So far, the proposed Sugarhouse casino on the Delaware riverfront has produced more angry words than profits. Gaming officials, politicians, and activists have spent years arguing over siting, financing and permits. Now, the next sound you hear may be bulldozers.
So far, the proposed Sugarhouse casino on the Delaware riverfront has produced more angry words than profits. Gaming officials, politicians, and activists have spent years arguing over siting, financing and permits. Now, the next sound you hear may be bulldozers. Sugarhouse officials say they’ll break ground on the site soon.
While Construction may be chugging along, so is the opposition. Tuesday Casino-Free Philadelphia expects dozens of supporters will gather at the site at 6 a.m. to rally and use their bodies to try to block workers and materials from entering.
When you stand on the Sugarhouse site today, you see no hint of the glossy gaming hall pictured on the company web site. A mountain of dirt stands beside a field of wooden stakes with tiny pink ribbons blowing in the breeze. A few construction vehicles buzz back and forth.
The sound echoes blocks away, where 82-year-old Charlie Spross, a life-long Fishtown resident, is walking his 3-year-old cocker spaniel, Toby.
Spross: I don’t care for it right now, because the way I look at it, if the garages and all are filled down there, they’re gonna come here and park and it’s bad enough the way the parking is today.
Back in Spross’ youth, nearby factories provided the people of Fishtown with plenty of jobs within walking distance. Spross says folks expecting the casino to shower jobs in a similar way will be disappointed.
Spross: They can’t do it that way! You know the equal rights will be down here and say hey pal, just cause you’re from Fishtown that don’t mean everybody from Fishtown is gonna get a job down there. A lot of people figure they’re gonna get a job down there, and its only gonna pay eight or ten dollars an hour.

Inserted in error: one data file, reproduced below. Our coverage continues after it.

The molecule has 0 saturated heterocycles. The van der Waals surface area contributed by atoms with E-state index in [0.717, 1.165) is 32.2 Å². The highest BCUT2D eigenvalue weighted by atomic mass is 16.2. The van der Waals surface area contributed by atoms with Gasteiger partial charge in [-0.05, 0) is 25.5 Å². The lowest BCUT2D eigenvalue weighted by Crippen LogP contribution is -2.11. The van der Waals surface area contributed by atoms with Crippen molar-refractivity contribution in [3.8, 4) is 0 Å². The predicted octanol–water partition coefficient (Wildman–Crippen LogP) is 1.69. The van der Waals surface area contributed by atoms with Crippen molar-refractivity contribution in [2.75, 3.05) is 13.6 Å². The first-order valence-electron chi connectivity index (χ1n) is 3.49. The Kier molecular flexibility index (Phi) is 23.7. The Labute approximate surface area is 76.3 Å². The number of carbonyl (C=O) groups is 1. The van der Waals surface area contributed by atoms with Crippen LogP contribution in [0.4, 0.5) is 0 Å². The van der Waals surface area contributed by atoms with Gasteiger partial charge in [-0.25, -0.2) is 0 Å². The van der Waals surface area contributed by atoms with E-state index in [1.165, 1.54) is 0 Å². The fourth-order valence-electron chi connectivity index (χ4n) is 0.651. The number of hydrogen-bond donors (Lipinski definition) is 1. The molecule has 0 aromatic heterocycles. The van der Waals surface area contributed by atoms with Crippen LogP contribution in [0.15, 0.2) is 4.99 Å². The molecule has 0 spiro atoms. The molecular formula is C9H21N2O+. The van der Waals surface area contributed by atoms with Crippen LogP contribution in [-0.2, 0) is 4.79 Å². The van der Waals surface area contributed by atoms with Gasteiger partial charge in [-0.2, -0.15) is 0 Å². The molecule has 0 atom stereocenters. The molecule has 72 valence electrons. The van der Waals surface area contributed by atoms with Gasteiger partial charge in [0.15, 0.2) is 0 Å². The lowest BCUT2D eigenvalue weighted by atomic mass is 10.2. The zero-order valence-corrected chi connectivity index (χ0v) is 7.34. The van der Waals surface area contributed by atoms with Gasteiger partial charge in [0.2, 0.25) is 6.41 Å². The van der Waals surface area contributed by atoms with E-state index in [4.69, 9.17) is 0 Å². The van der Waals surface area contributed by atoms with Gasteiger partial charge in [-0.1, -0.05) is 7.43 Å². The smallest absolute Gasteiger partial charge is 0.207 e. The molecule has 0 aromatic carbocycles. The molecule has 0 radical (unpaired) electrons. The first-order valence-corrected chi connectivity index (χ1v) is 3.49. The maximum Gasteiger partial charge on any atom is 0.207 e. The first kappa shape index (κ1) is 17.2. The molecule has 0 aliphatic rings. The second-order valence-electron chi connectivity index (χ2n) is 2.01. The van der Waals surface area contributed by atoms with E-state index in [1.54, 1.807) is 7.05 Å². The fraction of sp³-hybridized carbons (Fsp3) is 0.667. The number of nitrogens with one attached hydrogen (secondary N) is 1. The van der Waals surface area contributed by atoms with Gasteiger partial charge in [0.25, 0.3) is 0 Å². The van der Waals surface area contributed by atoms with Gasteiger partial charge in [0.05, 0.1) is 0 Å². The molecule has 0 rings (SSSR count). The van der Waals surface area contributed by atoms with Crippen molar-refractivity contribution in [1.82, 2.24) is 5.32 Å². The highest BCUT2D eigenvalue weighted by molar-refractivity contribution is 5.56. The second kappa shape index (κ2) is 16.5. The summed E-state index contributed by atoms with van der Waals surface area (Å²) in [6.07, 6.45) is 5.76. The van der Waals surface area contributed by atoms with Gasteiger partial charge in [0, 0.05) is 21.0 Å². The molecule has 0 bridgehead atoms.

Nearby, Richard Jackson’s job for the day is taking care of his 7-year-old son. He was laid off Friday from his job at a steel mill, and looks forward to Sugarhouse opening.
Jackson: It’ll be a good idea for the neighborhood. More jobs, cause of like the economy is real down right down.
Just a few feet away, neighbor Pam Morgan listens intently.
Morgan: I don’t think its going to be good for our neighborhood. When we had the clubs round here there was a lot of trouble with prostitution, crime, and the casino is only going to make it worse. We had people parking on the street here doing things they shouldn’t have been in cars and people getting undressed right out in front of you. They didn’t care, they didn’t care.
Other Fishtown residents say prostitution and drugs are already familiar here. And they’ll accept any business that might bring jobs.
Powell: We do kielbasa, hot sandwiches, roast beef, roast pork, all that hot foods, then we do breakfast pizza.
That’s Jim Powell, a lifelong Fishtown resident, who runs a food truck across the street from Sugarhouse. Powell bought the truck to cater to workers building the casino.
He says business has been lousy.
Powell: There’s hardly any guys working. But hopefully when it picks up things are gonna be a whole lot better.
Despite all the protests, Powell says he knew the gaming hall would be built.
Powell: You can’t stop progress. I mean I don’t understand why the people don’t want it. I cant see them letting all this area go with nothing going on.
After years of argument, Fishtown may be closer to finding out whether having a casino for a neighbor will be a boon or a disaster.
SugarHouse expects to open an interim casino in about 10 months.